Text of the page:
Ella Kweku didn’t plan on being the star of an LGBTQ interracial vampire romance.
The twenty-something actress auditioned for a part in “With a Kiss I Die,” a film with a twist on the Shakespearean classic “Romeo and Juliet,” and the filmmakers thought she was perfect to play Juliet. But in auditions, her character didn’t quite click with any of the male actors.
“It was originally just a boy/girl love story, but when we were casting, we liked a lot of the girls auditioning, and my casting director suggested pairing them up,” says Ronnie Khalil, the film’s director. “I was open to the idea, and when we had them read together, it really made the script pop.” Khalil, an Arab-American familiar with the struggles of being typecast, has worked to diversify Hollywood. So when he and his team saw that Kweku had undeniable chemistry with actress Paige Emerson, they decided to make the film a lesbian love story, but they didn’t rewrite the script just because a character changed gender.
Kweku is straight and cisgender, but she leapt at the chance to break stereotypes and portray Juliet as black, queer, and in an interracial relationship rather than the traditional white and straight image of the character and her partner. Born in Spain to a British mother, the European actress now lives in Los Angeles and is a big supporter of the LGBTQ+ community. She praises Khalil and his team for being game to break stereotypes.
“With a Kiss I Die” tells the story of Juliet, who, after living in eternity without her Romeo, is plucked from death 800 years later and turned into a vampire. She meets a young woman who captures her heart, but Juliet’s new family disapproves of the pairing, forcing her to once again choose between love and her family obligations. Filmed in the backdrop of beautiful Greece, the film released August 28, and it’s available on iTunes, Amazon, Direct TV, and Dish Network, among other platforms.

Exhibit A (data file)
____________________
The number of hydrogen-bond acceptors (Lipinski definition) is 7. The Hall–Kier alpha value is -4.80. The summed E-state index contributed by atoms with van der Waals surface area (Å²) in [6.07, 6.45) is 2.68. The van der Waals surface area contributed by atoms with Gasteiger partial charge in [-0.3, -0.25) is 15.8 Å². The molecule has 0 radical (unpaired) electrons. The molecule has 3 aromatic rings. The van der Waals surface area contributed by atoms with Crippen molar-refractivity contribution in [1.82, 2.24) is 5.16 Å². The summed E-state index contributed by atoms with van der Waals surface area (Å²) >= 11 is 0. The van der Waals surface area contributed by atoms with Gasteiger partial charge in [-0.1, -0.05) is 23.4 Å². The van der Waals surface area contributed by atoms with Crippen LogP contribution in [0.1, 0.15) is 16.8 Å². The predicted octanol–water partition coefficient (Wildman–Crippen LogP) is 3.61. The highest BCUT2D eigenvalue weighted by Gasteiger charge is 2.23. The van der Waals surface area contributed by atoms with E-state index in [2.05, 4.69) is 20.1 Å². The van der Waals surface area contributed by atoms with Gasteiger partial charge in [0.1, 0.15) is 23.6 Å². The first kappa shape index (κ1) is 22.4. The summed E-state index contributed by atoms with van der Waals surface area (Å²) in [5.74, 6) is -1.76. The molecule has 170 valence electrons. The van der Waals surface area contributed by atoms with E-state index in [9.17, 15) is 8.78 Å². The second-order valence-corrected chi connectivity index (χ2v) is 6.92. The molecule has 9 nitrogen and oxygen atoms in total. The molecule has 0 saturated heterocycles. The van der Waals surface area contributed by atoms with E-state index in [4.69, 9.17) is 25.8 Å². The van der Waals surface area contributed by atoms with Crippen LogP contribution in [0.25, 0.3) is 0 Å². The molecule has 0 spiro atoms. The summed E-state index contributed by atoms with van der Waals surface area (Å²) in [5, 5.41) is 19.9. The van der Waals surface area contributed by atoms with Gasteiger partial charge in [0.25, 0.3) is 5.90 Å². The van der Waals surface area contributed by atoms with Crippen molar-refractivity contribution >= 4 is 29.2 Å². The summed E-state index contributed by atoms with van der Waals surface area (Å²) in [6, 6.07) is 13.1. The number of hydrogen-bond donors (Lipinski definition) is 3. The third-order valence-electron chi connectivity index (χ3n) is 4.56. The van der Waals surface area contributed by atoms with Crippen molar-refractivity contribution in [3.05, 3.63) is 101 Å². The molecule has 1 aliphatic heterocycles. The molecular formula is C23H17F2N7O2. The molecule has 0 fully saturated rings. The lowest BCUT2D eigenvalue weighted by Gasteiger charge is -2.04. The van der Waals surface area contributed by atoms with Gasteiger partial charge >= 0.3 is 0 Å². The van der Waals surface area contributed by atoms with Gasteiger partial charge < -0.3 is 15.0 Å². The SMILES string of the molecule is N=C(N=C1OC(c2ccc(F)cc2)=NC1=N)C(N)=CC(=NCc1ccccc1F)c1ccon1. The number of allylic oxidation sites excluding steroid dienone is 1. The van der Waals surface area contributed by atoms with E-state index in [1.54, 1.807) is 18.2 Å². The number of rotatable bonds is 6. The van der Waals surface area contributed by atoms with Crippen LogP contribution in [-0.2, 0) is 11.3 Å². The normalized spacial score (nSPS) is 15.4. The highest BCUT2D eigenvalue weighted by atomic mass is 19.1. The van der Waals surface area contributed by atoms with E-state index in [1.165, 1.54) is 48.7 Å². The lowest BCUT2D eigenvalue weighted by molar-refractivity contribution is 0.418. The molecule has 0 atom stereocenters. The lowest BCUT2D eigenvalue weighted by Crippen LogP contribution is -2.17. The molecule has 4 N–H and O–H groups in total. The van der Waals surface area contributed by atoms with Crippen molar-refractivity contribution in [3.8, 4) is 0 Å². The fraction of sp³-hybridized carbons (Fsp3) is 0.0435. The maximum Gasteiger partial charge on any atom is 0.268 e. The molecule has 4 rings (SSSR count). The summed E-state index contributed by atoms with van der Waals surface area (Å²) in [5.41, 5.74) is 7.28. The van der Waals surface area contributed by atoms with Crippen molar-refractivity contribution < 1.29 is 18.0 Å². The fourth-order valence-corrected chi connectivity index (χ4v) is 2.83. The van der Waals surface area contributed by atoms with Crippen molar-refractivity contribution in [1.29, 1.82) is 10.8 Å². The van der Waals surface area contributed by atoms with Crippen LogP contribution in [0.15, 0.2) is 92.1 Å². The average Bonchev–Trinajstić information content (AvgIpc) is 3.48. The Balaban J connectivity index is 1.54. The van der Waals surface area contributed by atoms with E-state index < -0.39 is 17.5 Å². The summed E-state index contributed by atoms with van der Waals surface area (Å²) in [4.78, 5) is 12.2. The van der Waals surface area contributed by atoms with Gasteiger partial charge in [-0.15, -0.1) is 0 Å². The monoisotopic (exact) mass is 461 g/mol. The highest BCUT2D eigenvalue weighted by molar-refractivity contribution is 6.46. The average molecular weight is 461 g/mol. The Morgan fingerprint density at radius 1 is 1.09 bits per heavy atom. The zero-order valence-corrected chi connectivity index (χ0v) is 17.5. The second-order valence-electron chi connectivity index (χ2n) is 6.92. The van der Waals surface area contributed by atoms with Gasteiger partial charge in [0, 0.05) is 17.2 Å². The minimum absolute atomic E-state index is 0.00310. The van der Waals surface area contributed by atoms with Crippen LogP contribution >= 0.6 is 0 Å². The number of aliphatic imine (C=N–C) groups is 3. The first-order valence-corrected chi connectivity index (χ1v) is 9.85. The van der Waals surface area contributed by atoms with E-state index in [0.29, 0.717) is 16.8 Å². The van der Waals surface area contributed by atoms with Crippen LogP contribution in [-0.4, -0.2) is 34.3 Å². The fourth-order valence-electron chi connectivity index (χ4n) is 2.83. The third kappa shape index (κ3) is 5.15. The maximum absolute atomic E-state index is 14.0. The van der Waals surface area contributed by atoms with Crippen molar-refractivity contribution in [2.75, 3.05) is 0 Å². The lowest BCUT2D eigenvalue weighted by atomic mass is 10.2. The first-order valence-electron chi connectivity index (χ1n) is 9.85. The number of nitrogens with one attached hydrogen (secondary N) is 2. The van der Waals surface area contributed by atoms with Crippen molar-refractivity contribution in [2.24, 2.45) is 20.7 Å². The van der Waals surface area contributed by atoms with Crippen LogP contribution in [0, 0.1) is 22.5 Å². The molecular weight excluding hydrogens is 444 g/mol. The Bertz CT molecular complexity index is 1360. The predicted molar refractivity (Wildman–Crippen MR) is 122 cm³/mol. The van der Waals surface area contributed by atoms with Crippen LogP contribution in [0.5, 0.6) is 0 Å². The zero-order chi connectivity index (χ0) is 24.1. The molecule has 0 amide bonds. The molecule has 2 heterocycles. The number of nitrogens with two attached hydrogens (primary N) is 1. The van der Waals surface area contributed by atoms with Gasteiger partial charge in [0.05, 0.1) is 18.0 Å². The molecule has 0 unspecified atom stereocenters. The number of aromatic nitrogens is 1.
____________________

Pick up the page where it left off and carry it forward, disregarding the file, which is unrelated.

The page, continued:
This is Kweku’s story of taking on the role of a black lesbian Juliet and her thoughts on the importance of representation in film and television.
Profiles in Pride: First of all, what appealed to you about playing this role of a black lesbian Juliet vampire?
Ella Kweku: Everything to me seemed very interesting — it’s very different from anything that’s ever been done before, especially Juliet. Everyone has this idea of Juliet being really pure and white and never breaking a plate and being such a sweet girl. Juliet in our movie is completely different.
I thought that was breaking the stereotype, and I love breaking the stereotypes, so that was very interesting to me. Especially that she’s a vampire and she’s going through so much struggle and pain and loss.
PIP: Do you know why the filmmakers made this a lesbian love story?
EK: Well, at first she was supposed to fall in love with another man. Then when casting saw me and Paige Emerson, who played Farryn, I think it just clicked for them and they thought it was more interesting that way.
I know they first started casing with guys, but it wasn’t working; it just wasn’t clicking. So it was originally written for a woman and man, and I think that makes it much more interesting, because it wasn’t written to fit a stereotype of being gay or being lesbian.
PIP: Absolutely. I recently interviewed an LGBTQ couple who talked about the challenges of being in an interracial queer relationship. It sounds like this film touches on a lot of those different aspects.
EK: Yes, I think it’s all about layering. If you’re black, that’s a layer, if you’re gay, that’s a layer. There are more layers based on what society decides is not correct or not as desired. The more layers you have, the more difficult your life will be. Being a woman is another layer. I think the more layers you have, the less opportunities you get in the industry and life in the industry in general.